Fund managers now look back on the pre-crisis era in the same nostalgic way as the inhabitants of the Jazz Age once recalled the years before that other, incomparable cataclysm we know as the First World War. In that golden age, a manager could start a fund with $5 million of their own money, answer to and report to no one but investors, and not be surprised to be managing $5 billon within a decade or so. The Business Expense Benchmark survey, first published by Citi Prime Finance in 2012, measures how far the industry has travelled since that innocent period. Today, says the study, it takes assets under management (AuM) of at least $300 million just to cover the overheads (including compliance) out of the management fee alone.
It is 20 per cent higher than a year earlier. It is not hard to find managers who think these figures are too high – some I spoke to recently reckon $100-150 million is a more accurate threshold – but investors and service providers who agree with them are rather harder to locate. Whoever is right, innovators are certainly not going to thrive in an environment in which $3 million is not enough to cover the overheads. Unfortunately, the rising cost of regulatory compliance means it may not be.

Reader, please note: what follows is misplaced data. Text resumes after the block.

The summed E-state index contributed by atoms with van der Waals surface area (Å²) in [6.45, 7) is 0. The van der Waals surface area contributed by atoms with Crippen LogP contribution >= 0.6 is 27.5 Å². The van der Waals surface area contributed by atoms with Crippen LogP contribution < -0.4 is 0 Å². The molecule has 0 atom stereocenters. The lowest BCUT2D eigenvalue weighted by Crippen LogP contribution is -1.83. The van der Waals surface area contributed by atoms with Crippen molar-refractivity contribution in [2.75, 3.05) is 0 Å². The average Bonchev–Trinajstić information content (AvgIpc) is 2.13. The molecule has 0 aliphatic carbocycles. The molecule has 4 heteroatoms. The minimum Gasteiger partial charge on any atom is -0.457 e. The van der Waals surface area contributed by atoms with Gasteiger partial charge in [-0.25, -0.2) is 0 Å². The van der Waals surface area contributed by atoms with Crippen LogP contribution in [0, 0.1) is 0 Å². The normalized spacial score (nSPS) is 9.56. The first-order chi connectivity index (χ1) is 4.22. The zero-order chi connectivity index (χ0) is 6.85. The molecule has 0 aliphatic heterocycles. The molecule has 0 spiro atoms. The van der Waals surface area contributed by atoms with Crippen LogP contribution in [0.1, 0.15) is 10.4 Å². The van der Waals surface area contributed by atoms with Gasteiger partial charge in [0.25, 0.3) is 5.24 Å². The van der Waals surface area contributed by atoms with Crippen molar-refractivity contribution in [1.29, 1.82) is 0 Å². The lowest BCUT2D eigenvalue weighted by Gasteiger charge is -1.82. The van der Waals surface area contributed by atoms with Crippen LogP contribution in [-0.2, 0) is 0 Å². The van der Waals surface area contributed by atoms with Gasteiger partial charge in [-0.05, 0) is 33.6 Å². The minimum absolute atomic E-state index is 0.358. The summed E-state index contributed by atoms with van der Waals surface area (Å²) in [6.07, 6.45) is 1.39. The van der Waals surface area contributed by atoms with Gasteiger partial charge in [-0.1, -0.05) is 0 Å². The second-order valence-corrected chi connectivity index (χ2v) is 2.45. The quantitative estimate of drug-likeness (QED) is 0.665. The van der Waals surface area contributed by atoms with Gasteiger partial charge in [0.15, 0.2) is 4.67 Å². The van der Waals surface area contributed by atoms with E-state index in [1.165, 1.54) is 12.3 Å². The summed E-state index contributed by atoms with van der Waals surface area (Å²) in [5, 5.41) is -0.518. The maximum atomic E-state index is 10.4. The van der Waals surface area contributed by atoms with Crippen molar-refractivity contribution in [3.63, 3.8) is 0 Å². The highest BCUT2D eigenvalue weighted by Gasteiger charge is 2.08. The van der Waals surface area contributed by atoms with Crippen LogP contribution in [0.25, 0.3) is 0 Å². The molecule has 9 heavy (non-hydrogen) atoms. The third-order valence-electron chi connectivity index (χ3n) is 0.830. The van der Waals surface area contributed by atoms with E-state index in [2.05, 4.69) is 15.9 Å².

Regulation is the major factor behind the rising cost of starting and running a fund. In any other industry, such an obvious brake on new entrants would lead to calls for deregulation. In fund management, however, the Securities and Exchange Commission (SEC), the National Futures Association (NFA), the European Securities and Markets Authority (ESMA) and 28 national “competent authorities” are competing with each other to ask the most of managers.
Form PF, Form CPO-PQR, Annex IV, Open Protocol and reporting of derivatives to trade repositories are already inflating costs without making any compensating contribution to performance, and they are only the start. The Foreign Account Tax Compliance Act (FATCA), Solvency II and the second version of the Markets in Financial Instruments Directive (MiFID II) will all be making a full impact by 2017. Next up is reporting of securities financing transactions to trade repositories.
Of course fund managers are able to master these reporting challenges. Submissions of Form PF, which was among the earliest regulatory demands, are already becoming routine in the United States. But the costs are still real. The purpose of this guide is to contain them, by helping managers understand their responsibilities, and by introducing them to a range of service providers and technology vendors that offer solutions. Our earnest hope is that it fulfils those ambitions.